If Renting Is the New Owning, Will I Be Cured of “Stuffocation”?

Not the Typical Birthday Present.

When I turned 40 I got myself a dumpster. Worse, I did it again when I turned 42. Why? Its mere presence in my driveway forced me to literally “clean house” in a short 5 days. Even though I am not much of a shopper, things simply “collect” –  I guess it comes with having a family of 7.

I can officially say that I am “stuffed”..suffering from what trend forecaster James Wallman coined “stuffocation” (‘How we’ve had enough of stuff and why you need experience more than ever.’) Today, technology has caught up with the desire to “shed stuff.” I have watched and embraced the new “renting is the new owning” movement (aka “the sharing economy”) and completely agree that today people would like access to certain items but do not necessarily desire ownership. Whether it’s:

  • Airbnb (rent out your room; no need for a hotel)
  • Lyft (car/ride sharing)
  • Spotify (rent the music you’d like to listen to)
  • Uber (get a car when you need it and no need to take out your wallet!)
  • Chegg (rent your textbooks rather than own them)
  • Rent the Runway (rent your black tie dress)
  • Chicago-based MoxieJeanKids (“upscale resale made easy for busy moms”)
  • Coursera (college courses for free)

 All of this begs the question: Why buy or even own if I do not have to? Better yet, if I already own it, is there an opportunity to derive revenue from it??!

Just look at Patagonia’s new partnership of used gear for sale by Common Threads + eBay members. The Patagonia message is clear “Don’t buy our stuff unless you really need it.”  In addition, perhaps the old way of being “showy” [e.g. I have a fancy watch therefore I am successful and you can see it] to the new way of being “showy” [e.g.here’s my Facebook post: look where I traveled to this year and look what I did!] has solidified the need of experiences over stuff.

This year I turn 50.  Will I finally find a cure to “stuffocation”? Maybe I’ll start looking at everything in my home with new eyes.

Tandem in the garage…can I rent it out? Or will it be more work to manage that?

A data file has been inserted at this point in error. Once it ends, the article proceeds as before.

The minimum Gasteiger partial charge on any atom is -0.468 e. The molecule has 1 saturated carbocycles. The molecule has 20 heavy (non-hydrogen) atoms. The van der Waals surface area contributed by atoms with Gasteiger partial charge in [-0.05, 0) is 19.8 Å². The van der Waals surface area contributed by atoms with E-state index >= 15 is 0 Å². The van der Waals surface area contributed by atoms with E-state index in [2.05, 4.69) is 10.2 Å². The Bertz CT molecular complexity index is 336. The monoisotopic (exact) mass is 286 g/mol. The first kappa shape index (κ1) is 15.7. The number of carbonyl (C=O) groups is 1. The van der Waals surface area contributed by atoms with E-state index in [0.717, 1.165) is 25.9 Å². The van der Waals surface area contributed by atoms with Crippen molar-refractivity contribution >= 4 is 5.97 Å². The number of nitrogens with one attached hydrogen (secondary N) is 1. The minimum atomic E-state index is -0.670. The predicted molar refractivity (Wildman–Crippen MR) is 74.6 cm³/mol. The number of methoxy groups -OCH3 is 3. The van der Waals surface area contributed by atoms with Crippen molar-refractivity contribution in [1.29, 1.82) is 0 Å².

tandem My dumpster rental and purge used to be:

Give, toss, sell or keep.

My new motto might be:

Give, toss, sell, keep…or rent out and earn?!

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Going On Spring Break? Let the Airplane Seating Shuffle Begin!

We are heading out of town for a few days. I cannot wait to get my airplane goggles on to  observe “opening games”! I am absolutely in AWE of the airplane seating game of “checkers” that is now one of the most intriguing sports to watch!

The last flight I took happened to be international. My husband had spent months trying to make the flight comfortable  – he knows the ins and outs of travel and knows how the seating arrangements work, where the most legroom is, how to navigate exit rows, etc. Needless to say, he spent time (and I think even used miles) to arrange for “good seats”..whatever that is. The funny thing? Once we boarded the plane it was as if an “invisible” announcement went out to all on board: LET THE GAMES BEGIN! Before my very eyes people started trying to swap seats! Mothers with crying babies, teenagers who wanted to sit next to headphone-wearing siblings, anxiety-ridden females fearful of traveling and desirous of sitting near the front…the anxiety was palpable. The flight attendant chose not to control the situation, rather she aided and abetted! I watched as families were split apart because the “pressure” of saying “no thanks, I will not swap seats with you” was simply too powerful. Who wants to be put on the spot when a crying baby in a mother’s arms escorted by the flight attendant supports the request of “would you mind terribly switching seats?” Does it matter that it is the middle seat to which you will be “switched” in the last row of the plane right near the lavatory?

What ever happened to the old: you-take-what-you-get mentality? I can remember vividly traveling solo with sometimes 5 children and oftentimes we would be separated. Oh well. If the airline is that dumb to separate me from my children such that complete strangers are saddled with a toddler? Oh well. (Okay, I’ll call it my mini-vacation!) But really. I just sucked it up and dealt with it. To be honest, I noticed that my kids usually rose to the occasion and engaged in lively discussion with their new airplane neighbors.

So for now, I’ll help if needed. Or maybe, just maybe, I’ll wear dark sunglasses, pretend I’m asleep and PRAY that no one wants to play the airplane seating shuffle with ME!